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Galatians 1 - IVP New Testament Commentaries


True love cares enough to confront.

Better is open rebuke

than hidden love.

Wounds from a friend can be trusted,

but an enemy multiplies kisses. (Prov 27:5-6)

Paul demonstrates true love for his Galatian friends by confronting them. In all of his other letters to churches, Paul follows his introductory greetings with a thanksgiving section ("I thank my God for you . . ."). But in Galatians there is no thanksgiving section. The absence of a thanksgiving indicates how extremely serious the problem in the Galatian churches was from Paul's perspective. Instead of offering a thanksgiving, Paul moves right into a lengthy rebuke. He begins the body of his letter with an expression of rebuke, a statement about the reason for his rebuke (1:6) and a reminder of previous instructions. He restates the rebuke in the form of rebuking questions in 3:1-5 and 4:8-10, which add rebukes for foolishness (3:1-3) and negligence in not following the knowledge they had (4:9). The first rebuke regarding a change of mind in 1:6 is restated in 3:3 and 4:9. An expression of distress in 4:11 communicates Paul's negative reaction to this change of mind. The tone of rebuke pervades the entire section of the letter from 1:6 to 4:12.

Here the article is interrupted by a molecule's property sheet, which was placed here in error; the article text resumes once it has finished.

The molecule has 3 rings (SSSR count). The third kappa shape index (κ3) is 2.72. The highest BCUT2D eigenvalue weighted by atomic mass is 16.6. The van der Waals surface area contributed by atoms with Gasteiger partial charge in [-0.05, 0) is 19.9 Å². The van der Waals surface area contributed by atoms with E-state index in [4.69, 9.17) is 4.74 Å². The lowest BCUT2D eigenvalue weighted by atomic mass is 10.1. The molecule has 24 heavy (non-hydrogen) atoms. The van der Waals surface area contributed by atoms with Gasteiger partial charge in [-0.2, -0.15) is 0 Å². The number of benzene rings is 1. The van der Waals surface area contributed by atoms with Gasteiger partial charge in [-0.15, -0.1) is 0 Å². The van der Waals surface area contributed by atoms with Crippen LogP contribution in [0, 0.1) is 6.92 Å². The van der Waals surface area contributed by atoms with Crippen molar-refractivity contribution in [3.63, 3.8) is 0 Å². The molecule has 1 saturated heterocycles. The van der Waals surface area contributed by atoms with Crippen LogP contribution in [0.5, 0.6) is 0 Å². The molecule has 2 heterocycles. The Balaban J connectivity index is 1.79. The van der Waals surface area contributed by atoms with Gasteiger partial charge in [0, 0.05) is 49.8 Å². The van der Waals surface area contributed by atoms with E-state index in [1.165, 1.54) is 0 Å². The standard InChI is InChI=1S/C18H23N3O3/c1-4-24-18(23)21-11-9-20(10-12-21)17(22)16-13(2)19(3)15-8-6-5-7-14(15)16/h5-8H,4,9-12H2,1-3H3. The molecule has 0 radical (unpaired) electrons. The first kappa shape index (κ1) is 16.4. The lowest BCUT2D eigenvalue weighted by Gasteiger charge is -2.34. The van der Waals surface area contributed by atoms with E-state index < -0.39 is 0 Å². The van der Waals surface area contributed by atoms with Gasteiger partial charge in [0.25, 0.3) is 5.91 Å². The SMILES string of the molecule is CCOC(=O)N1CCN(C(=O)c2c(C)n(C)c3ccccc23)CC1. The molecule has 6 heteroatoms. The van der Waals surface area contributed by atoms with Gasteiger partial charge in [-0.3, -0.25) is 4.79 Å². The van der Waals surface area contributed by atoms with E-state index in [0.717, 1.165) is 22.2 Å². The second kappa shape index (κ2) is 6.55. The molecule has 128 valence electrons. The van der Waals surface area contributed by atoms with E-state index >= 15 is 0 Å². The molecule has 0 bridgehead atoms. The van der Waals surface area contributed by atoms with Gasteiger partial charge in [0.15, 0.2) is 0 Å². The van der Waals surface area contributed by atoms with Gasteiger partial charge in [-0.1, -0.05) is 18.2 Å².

We know that this rebuke comes from a heart of love. Paul views his friends with affection as "brothers" (1:11; 3:15; 4:12, 28, 31; 5:11, 13; 6:1, 18) and even as "dear children" for whom, he says, "I am again in the pains of childbirth until Christ is formed in you" (4:19). His rebuke expresses strong, deep love. As a wise pastor, he knows that "the corrections of discipline are the way to life" (Prov 6:23).

A young Chinese pastor recently told me that the overriding concern to "save face" in his culture makes confrontation rare and difficult. I responded that in my Southern California home culture, the limitless tolerance for "doing your own thing" often means that confrontation is viewed as illegitimate, judgmental interference in someone's private affairs. Yet we agreed that when confrontation is necessary in certain circumstances because it best expresses our love for others and our commitment to the gospel, we must dare to rebuke with humility and gentleness (see 6:1), even if such a confrontation is countercultural.

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